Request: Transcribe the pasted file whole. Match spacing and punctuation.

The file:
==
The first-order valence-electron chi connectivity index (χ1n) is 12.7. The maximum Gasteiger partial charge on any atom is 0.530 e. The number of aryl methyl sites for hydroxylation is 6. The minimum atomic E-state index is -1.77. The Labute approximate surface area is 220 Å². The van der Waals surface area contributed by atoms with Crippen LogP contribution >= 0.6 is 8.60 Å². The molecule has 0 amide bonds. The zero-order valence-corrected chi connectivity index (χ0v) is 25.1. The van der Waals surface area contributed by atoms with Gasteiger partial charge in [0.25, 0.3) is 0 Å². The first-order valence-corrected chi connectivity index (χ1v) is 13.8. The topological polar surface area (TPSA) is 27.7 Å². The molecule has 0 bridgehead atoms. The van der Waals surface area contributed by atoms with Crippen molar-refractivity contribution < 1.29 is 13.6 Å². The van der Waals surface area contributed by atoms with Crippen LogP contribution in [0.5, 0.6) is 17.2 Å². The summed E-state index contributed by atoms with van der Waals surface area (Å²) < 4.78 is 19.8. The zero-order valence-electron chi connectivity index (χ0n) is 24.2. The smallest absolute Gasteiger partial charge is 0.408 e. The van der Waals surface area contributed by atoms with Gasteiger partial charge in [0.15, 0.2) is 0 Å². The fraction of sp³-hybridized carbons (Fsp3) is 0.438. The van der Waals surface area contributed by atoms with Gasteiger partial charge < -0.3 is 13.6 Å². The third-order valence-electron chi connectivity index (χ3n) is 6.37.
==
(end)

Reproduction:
The first-order valence-electron chi connectivity index (χ1n) is 12.7. The maximum Gasteiger partial charge on any atom is 0.530 e. The number of aryl methyl sites for hydroxylation is 6. The minimum atomic E-state index is -1.77. The Labute approximate surface area is 220 Å². The van der Waals surface area contributed by atoms with Crippen LogP contribution >= 0.6 is 8.60 Å². The molecule has 0 amide bonds. The zero-order valence-corrected chi connectivity index (χ0v) is 25.1. The van der Waals surface area contributed by atoms with Gasteiger partial charge in [0.25, 0.3) is 0 Å². The first-order valence-corrected chi connectivity index (χ1v) is 13.8. The topological polar surface area (TPSA) is 27.7 Å². The molecule has 0 bridgehead atoms. The van der Waals surface area contributed by atoms with Crippen molar-refractivity contribution < 1.29 is 13.6 Å². The van der Waals surface area contributed by atoms with Crippen LogP contribution in [0.5, 0.6) is 17.2 Å². The summed E-state index contributed by atoms with van der Waals surface area (Å²) < 4.78 is 19.8. The zero-order valence-electron chi connectivity index (χ0n) is 24.2. The smallest absolute Gasteiger partial charge is 0.408 e. The van der Waals surface area contributed by atoms with Gasteiger partial charge in [0.15, 0.2) is 0 Å². The fraction of sp³-hybridized carbons (Fsp3) is 0.438. The van der Waals surface area contributed by atoms with Gasteiger partial charge < -0.3 is 13.6 Å². The third-order valence-electron chi connectivity index (χ3n) is 6.37.